Transacting Human Rights

Campaign officer Rosie Frost brings us up to date on York PEN’s new campaign for this term.

Inspired by recent events, this term York PEN will be tackling the issue of human rights and trade.

Looking specifically at Saudi Arabia, China and Turkey, we will be investigating our government’s trade relations with these countries, who have famously poor human rights records, and asking if we should prioritise human rights over trade in foreign policy. Does it make us complicit in oppression? What would be the effect if we did? What additional benefits do these relationships bring?

Saudi Arabia is classed as one of the ‘worst of the worst’ by Freedom House on their freedom index, and is infamous for its terrible human rights record. Raif Badawi is just one journalist currently imprisoned and sentence to 50 lashes due to the liberal content of his blog. Poet Ashraf Fayadh is sentenced to death for the crime of apostasy (consciously refusing or deliberately not abiding by the tenets of Islam.) Yet, Saudi Arabia is Britain’s biggest trading partner in the Middle East. Of particularly concern is the trade of arms, particularly in light of current Saudi actions in Yemen, where Amnesty alleges that UK-manufactured weaponry is being used against civilian targets. In 2015 it emerged that the UK and Saudi Arabia had vote swapped in the UN Human Rights Council elections. While this would be distasteful even if the UK felt it needed the Saudi vote in order to be on the council, this is not the case. It seems to have been done as a diplomatic favour, ignoring all concerns with the state of human rights within Saudi Arabia. This country remains an important political ally in a difficult region for UK politics, but this relationship seems to be coming to the point of straining our willingness to ignore repeated rights violations in favour of economic benefit.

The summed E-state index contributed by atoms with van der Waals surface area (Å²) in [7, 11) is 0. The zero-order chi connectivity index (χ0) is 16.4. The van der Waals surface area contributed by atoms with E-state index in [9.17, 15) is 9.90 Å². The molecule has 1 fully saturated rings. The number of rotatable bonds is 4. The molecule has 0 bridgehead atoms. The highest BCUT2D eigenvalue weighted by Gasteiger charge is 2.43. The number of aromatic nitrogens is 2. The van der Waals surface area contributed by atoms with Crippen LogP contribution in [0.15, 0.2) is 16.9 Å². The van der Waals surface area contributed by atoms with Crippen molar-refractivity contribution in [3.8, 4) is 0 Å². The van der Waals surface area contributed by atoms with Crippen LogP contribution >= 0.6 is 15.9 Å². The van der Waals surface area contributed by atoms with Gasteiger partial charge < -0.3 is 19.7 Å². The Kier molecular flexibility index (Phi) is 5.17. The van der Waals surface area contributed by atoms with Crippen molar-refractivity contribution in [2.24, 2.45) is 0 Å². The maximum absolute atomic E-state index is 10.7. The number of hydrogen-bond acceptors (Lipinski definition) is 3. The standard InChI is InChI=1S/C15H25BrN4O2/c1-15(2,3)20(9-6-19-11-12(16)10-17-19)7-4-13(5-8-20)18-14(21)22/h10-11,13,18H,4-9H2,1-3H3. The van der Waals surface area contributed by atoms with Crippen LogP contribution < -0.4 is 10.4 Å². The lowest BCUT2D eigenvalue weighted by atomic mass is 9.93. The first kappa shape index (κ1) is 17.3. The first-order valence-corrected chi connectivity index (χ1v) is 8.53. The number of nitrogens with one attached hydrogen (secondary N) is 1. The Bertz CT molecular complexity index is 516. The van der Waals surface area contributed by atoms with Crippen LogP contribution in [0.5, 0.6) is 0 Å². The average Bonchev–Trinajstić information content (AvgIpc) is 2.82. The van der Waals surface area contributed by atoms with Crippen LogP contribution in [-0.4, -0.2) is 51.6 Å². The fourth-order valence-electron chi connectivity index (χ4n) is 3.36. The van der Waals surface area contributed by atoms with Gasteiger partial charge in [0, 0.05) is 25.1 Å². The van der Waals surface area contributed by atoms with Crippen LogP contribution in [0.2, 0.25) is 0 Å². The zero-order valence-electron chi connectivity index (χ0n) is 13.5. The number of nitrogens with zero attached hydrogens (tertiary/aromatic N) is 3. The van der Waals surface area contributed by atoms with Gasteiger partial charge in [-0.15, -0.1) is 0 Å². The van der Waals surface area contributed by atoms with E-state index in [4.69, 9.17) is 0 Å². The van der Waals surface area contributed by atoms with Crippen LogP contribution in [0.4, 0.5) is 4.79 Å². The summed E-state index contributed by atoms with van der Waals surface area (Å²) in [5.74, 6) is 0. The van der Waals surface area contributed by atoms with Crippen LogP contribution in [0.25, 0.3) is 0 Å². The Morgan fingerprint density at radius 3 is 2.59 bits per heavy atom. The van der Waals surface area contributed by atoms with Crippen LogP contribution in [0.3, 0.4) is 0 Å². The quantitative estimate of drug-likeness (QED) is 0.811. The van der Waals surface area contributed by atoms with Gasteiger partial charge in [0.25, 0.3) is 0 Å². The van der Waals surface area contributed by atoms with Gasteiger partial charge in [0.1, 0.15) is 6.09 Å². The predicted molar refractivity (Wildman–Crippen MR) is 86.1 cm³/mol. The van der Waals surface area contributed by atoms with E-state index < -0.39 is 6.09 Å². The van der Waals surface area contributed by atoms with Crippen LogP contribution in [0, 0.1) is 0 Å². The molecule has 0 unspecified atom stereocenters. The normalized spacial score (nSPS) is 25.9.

cameron saudiraif protest

China is following a growth before democracy model, and limits freedom of expression of the internet, practices discrimination against minorities, torture, targets human rights defenders and executes more people than any other country. 2015 ushered in the beginning of the ‘Golden Era’ of UK-Chinese relations, with state visits and a selection of trade, tourism and investment deals. Yet 2014 saw the Chinese state repressing and censoring the Umbrella Revolution in Hong Kong.

china pmumbrella hong kong

Turkey, particularly since the refugee ‘crisis’, is a geographical and political ally of Britain. Turkey is a member of NATO, and an important trade partner for the UK and the EU. However, it has previously been named one of the worst places of to be a journalist, and came 149 out of 180 in the World Press Freedom Index 2015. They have also restricted internet use and continue to perpetrate discrimination against Kurds, amongst other human rights abuses.

turkey pmturkey protest

We will be looking at a separate country each week in our Tuesday evening meetings (6:45 in D/130 today!) and then discussing the issue of UK relations with these states as a whole at a panel talk in week 8 of this term. As well as this, we have a screening of Michael Moore’s Fahrenheit 9/11 documentary which addresses many of the same issues, 7:15 after the meeting on Tuesday 9th February! Would be great to see new faces so if you’re interested, feel free to come down to Yourspace and check out this interesting documentary. With popcorn.


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